Weddings nowadays can be ruinously expensive. Saying ‘I do’ to the one you love can easily set you back a five figure sum (and then sum). Not surprising then, that in an age of austerity people have to be a bit creative.
Back in early 2012, blushing bride to be Danielle Watson (aged 24) hit on an alternative method of crowdsourcing the funding for her wedding – pretending that “she had stage four cervical cancer and had brought her wedding forward to April, so that it would take place before radiotherapy and chemotherapy made her hair fall out“.
The good folk of Colchester responded admirably to this – “she got free or discounted deals on haircuts, a wedding dress, a wedding reception at the Ivory Rooms in Billericay and, at fundraising events, she raised almost £10,000 towards “vitamin C treatment”“.
It turned out that she had never had cancer or any treatment for cancer, as she admitted on the 20th October 2014 on the first day of her trial for six counts of fraud relating to this.
The case has been adjourned to sentence to the 9th January 2015. It’s not clear why such a long period of time – this would usually indicate the need for medical reports to be obtained.
What will she get?
The starting point are the Sentencing Guidelines for Fraud (hot off the press from 1st October this year). Follow the link and go to page 6.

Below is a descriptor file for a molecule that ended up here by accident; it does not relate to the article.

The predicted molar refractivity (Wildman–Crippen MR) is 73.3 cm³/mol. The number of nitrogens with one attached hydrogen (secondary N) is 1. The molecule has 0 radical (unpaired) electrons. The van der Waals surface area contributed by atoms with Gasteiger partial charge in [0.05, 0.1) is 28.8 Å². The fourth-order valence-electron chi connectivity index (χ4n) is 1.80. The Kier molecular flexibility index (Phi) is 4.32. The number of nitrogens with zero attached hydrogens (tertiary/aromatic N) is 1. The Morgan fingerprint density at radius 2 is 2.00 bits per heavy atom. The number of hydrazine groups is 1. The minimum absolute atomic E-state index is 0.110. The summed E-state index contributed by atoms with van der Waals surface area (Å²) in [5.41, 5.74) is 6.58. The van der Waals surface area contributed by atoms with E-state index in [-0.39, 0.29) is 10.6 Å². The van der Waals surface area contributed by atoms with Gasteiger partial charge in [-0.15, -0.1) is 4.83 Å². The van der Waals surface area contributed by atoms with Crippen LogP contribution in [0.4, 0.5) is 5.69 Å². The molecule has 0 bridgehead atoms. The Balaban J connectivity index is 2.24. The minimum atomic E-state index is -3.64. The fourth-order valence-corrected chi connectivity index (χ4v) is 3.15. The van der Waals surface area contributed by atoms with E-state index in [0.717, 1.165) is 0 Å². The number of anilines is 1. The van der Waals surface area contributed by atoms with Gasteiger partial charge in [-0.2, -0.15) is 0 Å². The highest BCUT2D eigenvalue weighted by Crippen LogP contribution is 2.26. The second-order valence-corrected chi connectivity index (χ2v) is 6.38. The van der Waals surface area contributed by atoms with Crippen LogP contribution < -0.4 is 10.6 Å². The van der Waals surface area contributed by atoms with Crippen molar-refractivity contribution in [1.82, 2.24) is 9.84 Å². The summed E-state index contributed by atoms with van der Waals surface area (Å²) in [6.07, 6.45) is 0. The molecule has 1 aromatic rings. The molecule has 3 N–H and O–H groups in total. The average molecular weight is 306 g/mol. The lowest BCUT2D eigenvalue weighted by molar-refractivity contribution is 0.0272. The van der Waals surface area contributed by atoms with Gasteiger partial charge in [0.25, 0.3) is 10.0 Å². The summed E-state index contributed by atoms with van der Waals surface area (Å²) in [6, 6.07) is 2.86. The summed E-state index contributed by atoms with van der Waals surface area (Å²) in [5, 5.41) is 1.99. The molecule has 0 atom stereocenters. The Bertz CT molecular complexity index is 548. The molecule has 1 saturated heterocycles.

It is still early days of these, but we’d suggest that it is ‘High Culpability’ (which is Culpability A)on the basis of the blatant fraud, the number of victims and the circumstances are such that it is akin to having vulnerable victims and/or an abuse of trust.
On the basis of of the amount obtained (or intended to be obtained) being over the £10,000 the harm is bang in the middle of Category 4. There will be a small amount (about 10%) credit for the plea of guilty.
This gives a starting point of 18 months, with a range of 6 months to 3 years. It is difficult to know what she will get. One view would be that this is a really serious offence as it is such a cold and calculating offence that preys on people’s generosity. This would lead to a sentence of about 18-24 months.
The other view is that this is someone who has never been in trouble before (which would appear to be the case) and this is something that escalated and got out of hand. This would give a sentence of about 12-18 months, but suspended.
We don’t know which of those two broad scenarios this case would fall into it. We’ll be back in January to have a look though.